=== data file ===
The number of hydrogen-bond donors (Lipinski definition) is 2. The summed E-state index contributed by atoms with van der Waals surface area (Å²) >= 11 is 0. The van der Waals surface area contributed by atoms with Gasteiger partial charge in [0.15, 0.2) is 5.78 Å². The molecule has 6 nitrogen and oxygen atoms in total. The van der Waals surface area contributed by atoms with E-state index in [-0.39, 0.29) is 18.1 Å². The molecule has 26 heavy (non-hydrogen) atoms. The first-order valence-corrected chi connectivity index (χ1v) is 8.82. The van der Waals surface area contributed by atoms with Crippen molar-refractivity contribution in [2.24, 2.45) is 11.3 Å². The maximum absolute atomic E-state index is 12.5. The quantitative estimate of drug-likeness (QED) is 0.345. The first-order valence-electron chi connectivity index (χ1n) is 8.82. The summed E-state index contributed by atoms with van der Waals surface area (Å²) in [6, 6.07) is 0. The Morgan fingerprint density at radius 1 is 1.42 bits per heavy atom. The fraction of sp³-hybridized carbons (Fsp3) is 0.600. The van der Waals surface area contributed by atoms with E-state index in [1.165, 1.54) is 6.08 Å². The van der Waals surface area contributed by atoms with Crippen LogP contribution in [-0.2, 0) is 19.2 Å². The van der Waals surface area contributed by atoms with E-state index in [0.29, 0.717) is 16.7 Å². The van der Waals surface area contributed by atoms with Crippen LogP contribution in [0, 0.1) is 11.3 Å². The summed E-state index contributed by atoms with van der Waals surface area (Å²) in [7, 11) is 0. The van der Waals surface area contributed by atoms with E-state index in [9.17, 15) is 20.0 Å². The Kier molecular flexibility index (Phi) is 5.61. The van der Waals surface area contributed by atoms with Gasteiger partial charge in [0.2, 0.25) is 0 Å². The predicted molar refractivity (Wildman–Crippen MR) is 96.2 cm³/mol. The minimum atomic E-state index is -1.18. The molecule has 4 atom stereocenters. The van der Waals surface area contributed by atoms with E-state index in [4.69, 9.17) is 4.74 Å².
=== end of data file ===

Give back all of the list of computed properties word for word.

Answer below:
The number of hydrogen-bond donors (Lipinski definition) is 2. The summed E-state index contributed by atoms with van der Waals surface area (Å²) >= 11 is 0. The van der Waals surface area contributed by atoms with Gasteiger partial charge in [0.15, 0.2) is 5.78 Å². The molecule has 6 nitrogen and oxygen atoms in total. The van der Waals surface area contributed by atoms with E-state index in [-0.39, 0.29) is 18.1 Å². The molecule has 26 heavy (non-hydrogen) atoms. The first-order valence-corrected chi connectivity index (χ1v) is 8.82. The van der Waals surface area contributed by atoms with Crippen molar-refractivity contribution in [2.24, 2.45) is 11.3 Å². The maximum absolute atomic E-state index is 12.5. The quantitative estimate of drug-likeness (QED) is 0.345. The first-order valence-electron chi connectivity index (χ1n) is 8.82. The summed E-state index contributed by atoms with van der Waals surface area (Å²) in [6, 6.07) is 0. The Morgan fingerprint density at radius 1 is 1.42 bits per heavy atom. The fraction of sp³-hybridized carbons (Fsp3) is 0.600. The van der Waals surface area contributed by atoms with E-state index in [1.165, 1.54) is 6.08 Å². The van der Waals surface area contributed by atoms with Crippen LogP contribution in [-0.2, 0) is 19.2 Å². The van der Waals surface area contributed by atoms with E-state index in [0.29, 0.717) is 16.7 Å². The van der Waals surface area contributed by atoms with Crippen LogP contribution in [0, 0.1) is 11.3 Å². The summed E-state index contributed by atoms with van der Waals surface area (Å²) in [7, 11) is 0. The van der Waals surface area contributed by atoms with E-state index in [9.17, 15) is 20.0 Å². The Kier molecular flexibility index (Phi) is 5.61. The van der Waals surface area contributed by atoms with Gasteiger partial charge in [0.2, 0.25) is 0 Å². The predicted molar refractivity (Wildman–Crippen MR) is 96.2 cm³/mol. The minimum atomic E-state index is -1.18. The molecule has 4 atom stereocenters. The van der Waals surface area contributed by atoms with E-state index in [4.69, 9.17) is 4.74 Å².